There is no substitute for books in the life of a child. Stephen King once said: “Books are a uniquely portable magic.” Which is why the non-profit organisation The Nal’ibali Trust is expanding on its reading-for-enjoyment campaign, to initiate a national book exchange project on May 26.
Jade Jacobsohn, MD of The Nal’ibali Trust, says: “Literacy Mentors across the country will be hosting public book exchange events, where everyone is encouraged to bring and swap a book; enjoy storytelling and read-aloud sessions; and find out more about how they can read and share stories effectively with their children.”
How it works
The book exchange welcomes books of any variety – printed or handmade – books for adults or children to be swapped. Those bringing books to exchange will receive a special sticker that can be placed on the inside cover. The sticker provides an opportunity for the previous owner to inscribe their name and location before passing it on.
Illiteracy is the academic handbrake
A recent study by Progress in International Reading Literacy Study (PIRLS) states that 78 percent of Grade 4’s in South Africa are illiterate. All the more worrying when the ability to read in Grade 4 is regarded as crucial. From Grades 1 to 3 you learn to read, but from Grades 4 to 12 you read to learn.
“If a learner is unable to read properly, they will never get a firm grasp on the first rung of the academic ladder and will fall further and further behind,” says Stellenbosch University education expert Nic Spaull.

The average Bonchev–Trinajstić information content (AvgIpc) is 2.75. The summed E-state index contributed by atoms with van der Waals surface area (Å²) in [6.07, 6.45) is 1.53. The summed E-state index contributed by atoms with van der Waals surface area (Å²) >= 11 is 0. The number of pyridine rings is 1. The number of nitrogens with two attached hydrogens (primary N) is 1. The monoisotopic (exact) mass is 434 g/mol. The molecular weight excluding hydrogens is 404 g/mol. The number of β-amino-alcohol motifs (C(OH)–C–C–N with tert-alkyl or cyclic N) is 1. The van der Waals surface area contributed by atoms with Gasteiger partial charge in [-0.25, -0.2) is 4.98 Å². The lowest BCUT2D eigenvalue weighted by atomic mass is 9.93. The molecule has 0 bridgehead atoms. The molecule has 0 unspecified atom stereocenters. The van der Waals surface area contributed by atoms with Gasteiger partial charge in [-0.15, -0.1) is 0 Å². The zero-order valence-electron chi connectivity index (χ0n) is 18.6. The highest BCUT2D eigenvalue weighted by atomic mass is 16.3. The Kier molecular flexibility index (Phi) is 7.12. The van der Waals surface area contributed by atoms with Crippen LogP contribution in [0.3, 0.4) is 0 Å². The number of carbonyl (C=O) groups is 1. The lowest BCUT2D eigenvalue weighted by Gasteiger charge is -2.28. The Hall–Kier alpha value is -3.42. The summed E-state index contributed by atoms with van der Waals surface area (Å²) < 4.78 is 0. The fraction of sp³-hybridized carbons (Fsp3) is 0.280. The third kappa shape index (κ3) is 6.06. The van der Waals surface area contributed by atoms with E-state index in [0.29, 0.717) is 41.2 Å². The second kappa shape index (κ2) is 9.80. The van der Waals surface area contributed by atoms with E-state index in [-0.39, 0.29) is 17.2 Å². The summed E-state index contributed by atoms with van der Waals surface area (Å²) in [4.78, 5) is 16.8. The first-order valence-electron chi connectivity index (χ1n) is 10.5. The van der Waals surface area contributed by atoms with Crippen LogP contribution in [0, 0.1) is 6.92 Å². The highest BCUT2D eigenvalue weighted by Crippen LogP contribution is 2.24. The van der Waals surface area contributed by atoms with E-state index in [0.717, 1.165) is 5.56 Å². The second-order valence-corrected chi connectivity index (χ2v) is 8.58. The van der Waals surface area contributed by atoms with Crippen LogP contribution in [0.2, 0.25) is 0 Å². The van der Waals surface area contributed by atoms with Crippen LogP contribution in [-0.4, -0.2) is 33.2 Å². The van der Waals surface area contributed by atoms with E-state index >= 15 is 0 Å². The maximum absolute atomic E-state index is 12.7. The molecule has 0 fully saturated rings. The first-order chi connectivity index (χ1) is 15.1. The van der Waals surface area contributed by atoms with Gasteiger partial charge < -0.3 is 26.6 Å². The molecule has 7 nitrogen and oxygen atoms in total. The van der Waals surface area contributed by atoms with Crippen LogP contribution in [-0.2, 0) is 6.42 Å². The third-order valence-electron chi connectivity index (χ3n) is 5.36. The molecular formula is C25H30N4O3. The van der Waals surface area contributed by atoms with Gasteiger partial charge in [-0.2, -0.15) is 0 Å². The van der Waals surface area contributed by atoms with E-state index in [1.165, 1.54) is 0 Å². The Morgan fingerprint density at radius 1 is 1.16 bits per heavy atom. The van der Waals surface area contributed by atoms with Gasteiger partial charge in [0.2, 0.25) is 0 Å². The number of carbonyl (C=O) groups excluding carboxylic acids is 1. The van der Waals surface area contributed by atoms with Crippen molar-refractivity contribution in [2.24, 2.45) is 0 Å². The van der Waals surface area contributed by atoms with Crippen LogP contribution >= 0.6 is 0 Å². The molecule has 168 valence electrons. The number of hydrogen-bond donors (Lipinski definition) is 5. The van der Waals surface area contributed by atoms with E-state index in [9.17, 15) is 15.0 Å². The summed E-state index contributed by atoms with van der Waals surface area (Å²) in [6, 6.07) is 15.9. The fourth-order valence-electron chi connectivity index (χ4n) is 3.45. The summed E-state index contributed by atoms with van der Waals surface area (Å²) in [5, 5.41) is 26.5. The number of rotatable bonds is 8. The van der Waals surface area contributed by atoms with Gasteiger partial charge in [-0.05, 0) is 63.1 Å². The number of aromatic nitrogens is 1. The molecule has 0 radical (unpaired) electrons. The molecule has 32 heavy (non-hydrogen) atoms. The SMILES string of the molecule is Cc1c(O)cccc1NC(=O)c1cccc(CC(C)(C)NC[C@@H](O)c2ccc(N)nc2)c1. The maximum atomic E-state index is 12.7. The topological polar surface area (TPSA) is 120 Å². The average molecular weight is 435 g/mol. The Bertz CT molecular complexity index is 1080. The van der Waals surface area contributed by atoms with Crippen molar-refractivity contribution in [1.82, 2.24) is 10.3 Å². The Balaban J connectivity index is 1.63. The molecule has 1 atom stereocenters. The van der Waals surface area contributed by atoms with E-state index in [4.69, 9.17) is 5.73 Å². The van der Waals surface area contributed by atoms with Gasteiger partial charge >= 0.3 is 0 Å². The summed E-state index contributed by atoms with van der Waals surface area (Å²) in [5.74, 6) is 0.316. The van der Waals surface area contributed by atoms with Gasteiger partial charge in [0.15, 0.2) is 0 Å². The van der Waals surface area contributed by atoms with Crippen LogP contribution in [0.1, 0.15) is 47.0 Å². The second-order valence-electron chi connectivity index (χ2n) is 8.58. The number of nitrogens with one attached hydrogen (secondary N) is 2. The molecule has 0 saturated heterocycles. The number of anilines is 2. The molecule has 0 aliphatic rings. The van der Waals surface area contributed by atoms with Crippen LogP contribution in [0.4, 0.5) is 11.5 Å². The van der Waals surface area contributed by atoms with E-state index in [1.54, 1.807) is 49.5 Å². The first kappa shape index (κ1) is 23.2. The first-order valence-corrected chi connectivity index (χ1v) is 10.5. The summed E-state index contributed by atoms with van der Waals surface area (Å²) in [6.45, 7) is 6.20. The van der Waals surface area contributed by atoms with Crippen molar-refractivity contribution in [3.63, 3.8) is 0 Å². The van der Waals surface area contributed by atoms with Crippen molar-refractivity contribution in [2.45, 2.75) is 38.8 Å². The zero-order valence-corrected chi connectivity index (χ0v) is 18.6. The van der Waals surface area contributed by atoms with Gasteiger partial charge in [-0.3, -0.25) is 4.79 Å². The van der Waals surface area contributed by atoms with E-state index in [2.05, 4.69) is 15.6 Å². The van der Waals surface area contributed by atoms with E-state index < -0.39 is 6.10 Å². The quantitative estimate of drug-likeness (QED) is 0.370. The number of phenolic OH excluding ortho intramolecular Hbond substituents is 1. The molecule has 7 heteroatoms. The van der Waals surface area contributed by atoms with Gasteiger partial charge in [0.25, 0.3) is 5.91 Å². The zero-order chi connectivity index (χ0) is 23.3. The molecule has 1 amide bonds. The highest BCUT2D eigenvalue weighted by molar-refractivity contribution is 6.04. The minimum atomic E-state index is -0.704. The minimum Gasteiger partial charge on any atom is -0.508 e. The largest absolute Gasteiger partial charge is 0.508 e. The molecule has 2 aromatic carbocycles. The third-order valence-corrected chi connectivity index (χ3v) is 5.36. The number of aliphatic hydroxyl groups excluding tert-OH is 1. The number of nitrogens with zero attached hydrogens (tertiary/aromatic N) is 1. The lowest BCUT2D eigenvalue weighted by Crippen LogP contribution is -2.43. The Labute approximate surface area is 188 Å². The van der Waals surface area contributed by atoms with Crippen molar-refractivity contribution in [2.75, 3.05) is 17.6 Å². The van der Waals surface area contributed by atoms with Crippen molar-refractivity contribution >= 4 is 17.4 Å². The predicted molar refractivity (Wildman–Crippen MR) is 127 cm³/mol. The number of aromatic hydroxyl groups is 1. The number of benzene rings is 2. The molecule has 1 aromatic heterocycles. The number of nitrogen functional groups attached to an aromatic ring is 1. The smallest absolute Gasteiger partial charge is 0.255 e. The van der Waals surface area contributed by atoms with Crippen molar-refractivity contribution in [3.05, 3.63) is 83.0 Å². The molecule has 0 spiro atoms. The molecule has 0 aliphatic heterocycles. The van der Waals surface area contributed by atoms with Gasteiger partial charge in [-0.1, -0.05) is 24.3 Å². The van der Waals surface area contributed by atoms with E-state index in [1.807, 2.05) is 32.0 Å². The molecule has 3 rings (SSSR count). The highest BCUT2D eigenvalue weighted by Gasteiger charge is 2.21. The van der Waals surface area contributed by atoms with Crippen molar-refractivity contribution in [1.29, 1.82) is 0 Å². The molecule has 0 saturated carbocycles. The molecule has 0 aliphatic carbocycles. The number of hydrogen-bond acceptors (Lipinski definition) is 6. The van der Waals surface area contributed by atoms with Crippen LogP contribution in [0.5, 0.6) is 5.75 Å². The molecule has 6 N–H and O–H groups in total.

Although parents have high aspirations for their children, many are not aware that reading is a powerful way to help them reach their potential. Research shows that only 35 percent of adults read regularly to their children and very few are readers themselves.
However, teachers, parents and caregivers can play a significant role in their children’s literacy. The Nal’ibali Trust book exchange is an easy and fun way for caregivers and adults to start to model positive reading behaviours and become reading role models for their children.
Reading is learning to fly
“Academics aside, children who learn to read fluently take a flight into a whole new world, fuelled by imagination and buoyed by curiosity,” notes Jacobsohn. Yet, the child can’t do it alone. The book exchange intends to encourage adults and children to engage actively in fun literacy behaviours.
“We recognise and respect the power and potential of communities in literacy development and are working to build a nation of people who are interested and passionate about storytelling, reading and writing. We want to ensure that every child has at least one reading role model who uses reading and writing in meaningful ways with them, who encourages them to read, and who supports them through the provision of books and other literacy materials,” Jacobsohn adds.
“With opportunities to browse through different books, sit down and read or page through story books with children or simply get chatting with other community members about the books you have read, the book exchange promises to be a fun activity for all ages. With May being ‘Get Caught Reading Month’, there really is every reason to get down to your local book exchange,” Jacobsohn concludes.